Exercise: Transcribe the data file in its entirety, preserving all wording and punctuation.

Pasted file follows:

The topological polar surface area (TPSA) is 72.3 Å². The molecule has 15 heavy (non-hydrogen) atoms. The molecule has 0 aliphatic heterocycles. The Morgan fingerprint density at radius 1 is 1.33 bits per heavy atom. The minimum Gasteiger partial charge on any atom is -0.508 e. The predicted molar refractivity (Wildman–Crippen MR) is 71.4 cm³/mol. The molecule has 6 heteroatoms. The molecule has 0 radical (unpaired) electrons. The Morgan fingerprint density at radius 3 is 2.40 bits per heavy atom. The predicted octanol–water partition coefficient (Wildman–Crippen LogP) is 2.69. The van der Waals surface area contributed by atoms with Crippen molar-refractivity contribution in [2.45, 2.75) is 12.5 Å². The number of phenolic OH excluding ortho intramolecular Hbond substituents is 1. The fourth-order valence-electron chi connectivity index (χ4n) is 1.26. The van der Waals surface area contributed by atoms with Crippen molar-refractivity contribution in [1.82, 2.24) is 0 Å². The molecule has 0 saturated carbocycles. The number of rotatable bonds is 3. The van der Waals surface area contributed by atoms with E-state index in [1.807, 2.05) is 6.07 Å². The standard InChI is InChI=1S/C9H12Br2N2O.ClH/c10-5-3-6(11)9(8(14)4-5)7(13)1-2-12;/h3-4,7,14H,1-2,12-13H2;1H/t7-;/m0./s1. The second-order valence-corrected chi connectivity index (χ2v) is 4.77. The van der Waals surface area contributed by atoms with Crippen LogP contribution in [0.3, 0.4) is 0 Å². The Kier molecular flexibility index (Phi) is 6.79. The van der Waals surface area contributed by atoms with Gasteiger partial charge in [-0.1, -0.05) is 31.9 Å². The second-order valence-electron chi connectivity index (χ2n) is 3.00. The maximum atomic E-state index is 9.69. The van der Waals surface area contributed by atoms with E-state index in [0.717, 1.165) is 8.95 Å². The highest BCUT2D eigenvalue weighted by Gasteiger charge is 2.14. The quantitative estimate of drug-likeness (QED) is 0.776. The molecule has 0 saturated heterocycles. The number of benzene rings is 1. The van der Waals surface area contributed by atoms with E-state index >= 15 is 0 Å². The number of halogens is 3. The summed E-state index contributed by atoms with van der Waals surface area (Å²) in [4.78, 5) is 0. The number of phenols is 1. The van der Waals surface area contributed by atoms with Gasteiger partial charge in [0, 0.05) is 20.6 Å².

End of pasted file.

The topological polar surface area (TPSA) is 72.3 Å². The molecule has 15 heavy (non-hydrogen) atoms. The molecule has 0 aliphatic heterocycles. The Morgan fingerprint density at radius 1 is 1.33 bits per heavy atom. The minimum Gasteiger partial charge on any atom is -0.508 e. The predicted molar refractivity (Wildman–Crippen MR) is 71.4 cm³/mol. The molecule has 6 heteroatoms. The molecule has 0 radical (unpaired) electrons. The Morgan fingerprint density at radius 3 is 2.40 bits per heavy atom. The predicted octanol–water partition coefficient (Wildman–Crippen LogP) is 2.69. The van der Waals surface area contributed by atoms with Crippen molar-refractivity contribution in [2.45, 2.75) is 12.5 Å². The number of phenolic OH excluding ortho intramolecular Hbond substituents is 1. The fourth-order valence-electron chi connectivity index (χ4n) is 1.26. The van der Waals surface area contributed by atoms with Crippen molar-refractivity contribution in [1.82, 2.24) is 0 Å². The molecule has 0 saturated carbocycles. The number of rotatable bonds is 3. The van der Waals surface area contributed by atoms with E-state index in [1.807, 2.05) is 6.07 Å². The standard InChI is InChI=1S/C9H12Br2N2O.ClH/c10-5-3-6(11)9(8(14)4-5)7(13)1-2-12;/h3-4,7,14H,1-2,12-13H2;1H/t7-;/m0./s1. The second-order valence-corrected chi connectivity index (χ2v) is 4.77. The van der Waals surface area contributed by atoms with Crippen LogP contribution in [0.3, 0.4) is 0 Å². The Kier molecular flexibility index (Phi) is 6.79. The van der Waals surface area contributed by atoms with Gasteiger partial charge in [-0.1, -0.05) is 31.9 Å². The second-order valence-electron chi connectivity index (χ2n) is 3.00. The maximum atomic E-state index is 9.69. The van der Waals surface area contributed by atoms with E-state index in [0.717, 1.165) is 8.95 Å². The highest BCUT2D eigenvalue weighted by Gasteiger charge is 2.14. The quantitative estimate of drug-likeness (QED) is 0.776. The molecule has 0 saturated heterocycles. The number of benzene rings is 1. The van der Waals surface area contributed by atoms with E-state index >= 15 is 0 Å². The number of halogens is 3. The summed E-state index contributed by atoms with van der Waals surface area (Å²) in [4.78, 5) is 0. The number of phenols is 1. The van der Waals surface area contributed by atoms with Gasteiger partial charge in [0, 0.05) is 20.6 Å².